It wasn't too hard for Darien's Rob Crane to pinpoint the highlight of his sailing career.
"Making the Olympic team," Crane said.
It was a relatively easy pick for Crane given that he now has a chance to represent his entire country on the grandest stage of them all. Crane, who is preparing in London, is just days away from sailing at the highest of levels, as the 26-year-old is slated to race in the Laser (One Person Dinghy).
"When I won the Olympic trials it was very exciting," Crane said. "At first a bit surreal, but when it finally sunk in, it meant a lot."
And while participating in the Olympics is an accomplishment in and of itself, Crane will get his opportunity to make his mark when he competes from July 30 through Aug. 6. Crane is up against a tough field which includes Great Britain's Paul Goodison (Olympic gold medalist from four years ago), Australia's Tom Slingsby (ranked first in the world), New Zealand's Andrew Murdoch (world medalist), Croatia's Tonci Stipanovic and Brazil's Bruno Fontes.
As is the case with most Olympians, Crane never knew for sure whether he would don the USA red, white and blue, but he was determined to give it a shot immediately following college.
"It's hard to identify exactly when I felt that I had to talent necessary to make it," Crane said. "For me it was always something that maybe I could try to do as some point in life. I decided to give it a try after college."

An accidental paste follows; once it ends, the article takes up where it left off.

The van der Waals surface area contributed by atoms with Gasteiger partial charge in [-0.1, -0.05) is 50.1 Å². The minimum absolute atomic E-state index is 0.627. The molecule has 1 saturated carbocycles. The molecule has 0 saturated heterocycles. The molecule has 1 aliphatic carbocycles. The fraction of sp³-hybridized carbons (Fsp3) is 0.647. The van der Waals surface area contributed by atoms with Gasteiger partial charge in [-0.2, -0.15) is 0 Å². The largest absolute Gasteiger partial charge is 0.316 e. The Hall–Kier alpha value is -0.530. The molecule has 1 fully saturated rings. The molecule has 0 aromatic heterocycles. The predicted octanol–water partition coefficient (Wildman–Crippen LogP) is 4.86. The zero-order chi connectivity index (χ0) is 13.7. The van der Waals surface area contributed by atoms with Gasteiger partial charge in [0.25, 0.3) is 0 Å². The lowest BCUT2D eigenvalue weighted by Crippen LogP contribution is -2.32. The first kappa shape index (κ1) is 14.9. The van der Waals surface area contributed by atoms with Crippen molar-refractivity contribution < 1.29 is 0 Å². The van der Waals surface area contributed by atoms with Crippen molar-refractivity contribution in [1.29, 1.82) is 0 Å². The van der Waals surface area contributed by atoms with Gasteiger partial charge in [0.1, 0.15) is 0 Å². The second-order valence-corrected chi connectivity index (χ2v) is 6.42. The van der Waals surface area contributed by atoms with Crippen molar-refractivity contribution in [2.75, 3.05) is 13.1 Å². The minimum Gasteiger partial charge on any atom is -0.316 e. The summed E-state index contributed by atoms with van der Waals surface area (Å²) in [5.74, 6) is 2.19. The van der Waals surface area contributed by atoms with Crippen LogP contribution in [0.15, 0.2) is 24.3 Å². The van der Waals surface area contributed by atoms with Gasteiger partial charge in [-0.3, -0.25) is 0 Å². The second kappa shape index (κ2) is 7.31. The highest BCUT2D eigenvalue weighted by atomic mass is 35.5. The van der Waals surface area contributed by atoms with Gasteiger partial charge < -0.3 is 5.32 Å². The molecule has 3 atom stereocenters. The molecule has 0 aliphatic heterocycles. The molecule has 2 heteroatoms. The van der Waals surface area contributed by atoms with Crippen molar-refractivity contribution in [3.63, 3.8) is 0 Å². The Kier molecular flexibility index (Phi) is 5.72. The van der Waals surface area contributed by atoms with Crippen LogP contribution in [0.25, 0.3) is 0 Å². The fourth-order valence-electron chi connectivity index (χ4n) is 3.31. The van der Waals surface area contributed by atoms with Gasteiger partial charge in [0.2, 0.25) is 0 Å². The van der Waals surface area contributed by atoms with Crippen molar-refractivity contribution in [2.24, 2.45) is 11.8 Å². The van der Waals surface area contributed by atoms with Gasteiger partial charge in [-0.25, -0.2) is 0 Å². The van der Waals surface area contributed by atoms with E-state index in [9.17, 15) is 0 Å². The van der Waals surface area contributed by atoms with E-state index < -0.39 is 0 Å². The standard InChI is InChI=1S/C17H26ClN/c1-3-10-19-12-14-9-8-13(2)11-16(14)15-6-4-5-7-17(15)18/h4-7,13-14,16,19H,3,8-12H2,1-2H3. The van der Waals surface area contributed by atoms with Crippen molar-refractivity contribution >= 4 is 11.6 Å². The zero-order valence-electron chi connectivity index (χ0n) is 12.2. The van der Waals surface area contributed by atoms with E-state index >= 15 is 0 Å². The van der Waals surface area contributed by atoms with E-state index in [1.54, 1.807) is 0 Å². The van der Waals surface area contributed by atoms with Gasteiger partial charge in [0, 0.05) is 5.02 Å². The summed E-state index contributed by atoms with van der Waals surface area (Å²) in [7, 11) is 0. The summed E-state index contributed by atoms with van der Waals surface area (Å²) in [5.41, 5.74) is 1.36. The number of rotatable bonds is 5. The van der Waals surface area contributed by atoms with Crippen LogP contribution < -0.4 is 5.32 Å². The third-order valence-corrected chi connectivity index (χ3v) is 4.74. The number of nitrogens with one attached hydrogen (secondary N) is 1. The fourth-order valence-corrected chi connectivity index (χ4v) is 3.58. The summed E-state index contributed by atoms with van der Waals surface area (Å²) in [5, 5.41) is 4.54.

Although he's from Darien, Crane attended Holderness High School in New Hampshire where he played soccer, hockey and lacrosse before graduating in 2005. A well-rounded athlete, Krane also enjoys skiing and golf in his spare time.
Following high school, Crane attended Hobart College in Geneva, NY where he continued to master his craft under the tutelage of coach Scott Ikle. During the recruiting process, Ilke was intrigued by Crane's multi-sport background, and it soon became apparent to the Hobart coach that no one would outwork Crane.
"Rob was a standout hockey and lacrosse player and he also played soccer. He had an interesting background that we found really appealing," Ilke said. "Rob is a fantastic role model for every kid that wants to do something. He believes in himself and he works hard."
Furthermore, Ilke believes that Crane's dedication to the sport is what set him apart from his peers.
"He worked really hard for four years to make this happen. He was an above average college sailor with a lot of potential," Ilke said. "He understands training, setting goals and work ethic, and I think that's an edge for him. To watch his level of progression was impressive."